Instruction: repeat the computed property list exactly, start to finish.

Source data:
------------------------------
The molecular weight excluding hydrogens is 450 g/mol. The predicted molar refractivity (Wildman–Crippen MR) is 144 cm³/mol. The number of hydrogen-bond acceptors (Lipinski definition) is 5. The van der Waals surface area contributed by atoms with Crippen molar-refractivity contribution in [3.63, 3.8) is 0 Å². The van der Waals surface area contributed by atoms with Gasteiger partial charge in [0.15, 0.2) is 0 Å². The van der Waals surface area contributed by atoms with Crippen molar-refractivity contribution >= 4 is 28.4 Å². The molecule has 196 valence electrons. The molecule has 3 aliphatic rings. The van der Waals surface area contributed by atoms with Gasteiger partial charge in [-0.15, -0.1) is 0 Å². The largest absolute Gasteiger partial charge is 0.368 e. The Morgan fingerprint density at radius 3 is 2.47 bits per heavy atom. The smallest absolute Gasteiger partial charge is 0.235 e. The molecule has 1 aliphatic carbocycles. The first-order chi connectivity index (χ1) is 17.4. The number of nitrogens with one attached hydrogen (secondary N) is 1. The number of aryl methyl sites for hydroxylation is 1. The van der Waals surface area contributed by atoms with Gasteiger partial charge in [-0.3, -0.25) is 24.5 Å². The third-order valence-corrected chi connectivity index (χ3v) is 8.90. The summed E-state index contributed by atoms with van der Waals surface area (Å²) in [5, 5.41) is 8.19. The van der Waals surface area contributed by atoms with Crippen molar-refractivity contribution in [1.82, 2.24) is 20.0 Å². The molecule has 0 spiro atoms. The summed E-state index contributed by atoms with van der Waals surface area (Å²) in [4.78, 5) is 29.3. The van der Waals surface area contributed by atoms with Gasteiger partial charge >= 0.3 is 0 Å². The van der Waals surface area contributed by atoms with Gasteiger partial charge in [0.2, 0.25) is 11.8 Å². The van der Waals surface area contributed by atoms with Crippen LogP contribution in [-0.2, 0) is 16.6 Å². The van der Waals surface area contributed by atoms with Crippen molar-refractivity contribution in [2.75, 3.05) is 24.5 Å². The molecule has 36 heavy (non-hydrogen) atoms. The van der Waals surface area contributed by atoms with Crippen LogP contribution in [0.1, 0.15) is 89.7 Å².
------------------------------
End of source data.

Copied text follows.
The molecular weight excluding hydrogens is 450 g/mol. The predicted molar refractivity (Wildman–Crippen MR) is 144 cm³/mol. The number of hydrogen-bond acceptors (Lipinski definition) is 5. The van der Waals surface area contributed by atoms with Crippen molar-refractivity contribution in [3.63, 3.8) is 0 Å². The van der Waals surface area contributed by atoms with Gasteiger partial charge in [0.15, 0.2) is 0 Å². The van der Waals surface area contributed by atoms with Crippen molar-refractivity contribution >= 4 is 28.4 Å². The molecule has 196 valence electrons. The molecule has 3 aliphatic rings. The van der Waals surface area contributed by atoms with Gasteiger partial charge in [-0.15, -0.1) is 0 Å². The largest absolute Gasteiger partial charge is 0.368 e. The Morgan fingerprint density at radius 3 is 2.47 bits per heavy atom. The smallest absolute Gasteiger partial charge is 0.235 e. The molecule has 1 aliphatic carbocycles. The first-order chi connectivity index (χ1) is 17.4. The number of nitrogens with one attached hydrogen (secondary N) is 1. The number of aryl methyl sites for hydroxylation is 1. The van der Waals surface area contributed by atoms with Gasteiger partial charge in [-0.3, -0.25) is 24.5 Å². The third-order valence-corrected chi connectivity index (χ3v) is 8.90. The summed E-state index contributed by atoms with van der Waals surface area (Å²) in [5, 5.41) is 8.19. The van der Waals surface area contributed by atoms with Crippen molar-refractivity contribution in [1.82, 2.24) is 20.0 Å². The molecule has 0 spiro atoms. The summed E-state index contributed by atoms with van der Waals surface area (Å²) in [4.78, 5) is 29.3. The van der Waals surface area contributed by atoms with Gasteiger partial charge >= 0.3 is 0 Å². The van der Waals surface area contributed by atoms with Gasteiger partial charge in [0.2, 0.25) is 11.8 Å². The van der Waals surface area contributed by atoms with Crippen LogP contribution in [-0.2, 0) is 16.6 Å². The van der Waals surface area contributed by atoms with Crippen molar-refractivity contribution in [2.75, 3.05) is 24.5 Å². The molecule has 36 heavy (non-hydrogen) atoms. The van der Waals surface area contributed by atoms with Crippen LogP contribution in [0.1, 0.15) is 89.7 Å².